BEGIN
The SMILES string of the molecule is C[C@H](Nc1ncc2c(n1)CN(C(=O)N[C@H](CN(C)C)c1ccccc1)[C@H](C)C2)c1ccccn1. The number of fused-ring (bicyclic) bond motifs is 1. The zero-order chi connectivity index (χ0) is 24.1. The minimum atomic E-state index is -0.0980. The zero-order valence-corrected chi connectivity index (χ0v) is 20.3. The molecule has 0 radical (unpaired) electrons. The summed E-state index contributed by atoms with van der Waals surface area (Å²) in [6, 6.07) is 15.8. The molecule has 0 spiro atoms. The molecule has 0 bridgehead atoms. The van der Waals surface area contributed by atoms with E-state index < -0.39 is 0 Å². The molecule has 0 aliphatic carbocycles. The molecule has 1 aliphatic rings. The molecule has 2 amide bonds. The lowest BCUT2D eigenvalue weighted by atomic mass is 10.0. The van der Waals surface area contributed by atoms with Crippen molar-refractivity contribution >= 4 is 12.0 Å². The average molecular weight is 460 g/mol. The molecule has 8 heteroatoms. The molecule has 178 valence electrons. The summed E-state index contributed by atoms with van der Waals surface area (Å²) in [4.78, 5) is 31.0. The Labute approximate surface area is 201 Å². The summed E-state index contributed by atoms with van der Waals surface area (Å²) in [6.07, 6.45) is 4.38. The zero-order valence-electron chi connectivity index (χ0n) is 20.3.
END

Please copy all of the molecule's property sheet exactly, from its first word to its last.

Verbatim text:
The SMILES string of the molecule is C[C@H](Nc1ncc2c(n1)CN(C(=O)N[C@H](CN(C)C)c1ccccc1)[C@H](C)C2)c1ccccn1. The number of fused-ring (bicyclic) bond motifs is 1. The zero-order chi connectivity index (χ0) is 24.1. The minimum atomic E-state index is -0.0980. The zero-order valence-corrected chi connectivity index (χ0v) is 20.3. The molecule has 0 radical (unpaired) electrons. The summed E-state index contributed by atoms with van der Waals surface area (Å²) in [6, 6.07) is 15.8. The molecule has 0 spiro atoms. The molecule has 0 bridgehead atoms. The van der Waals surface area contributed by atoms with E-state index < -0.39 is 0 Å². The molecule has 0 aliphatic carbocycles. The molecule has 1 aliphatic rings. The molecule has 2 amide bonds. The lowest BCUT2D eigenvalue weighted by atomic mass is 10.0. The van der Waals surface area contributed by atoms with Crippen molar-refractivity contribution >= 4 is 12.0 Å². The average molecular weight is 460 g/mol. The molecule has 8 heteroatoms. The molecule has 178 valence electrons. The summed E-state index contributed by atoms with van der Waals surface area (Å²) in [4.78, 5) is 31.0. The Labute approximate surface area is 201 Å². The summed E-state index contributed by atoms with van der Waals surface area (Å²) in [6.07, 6.45) is 4.38. The zero-order valence-electron chi connectivity index (χ0n) is 20.3.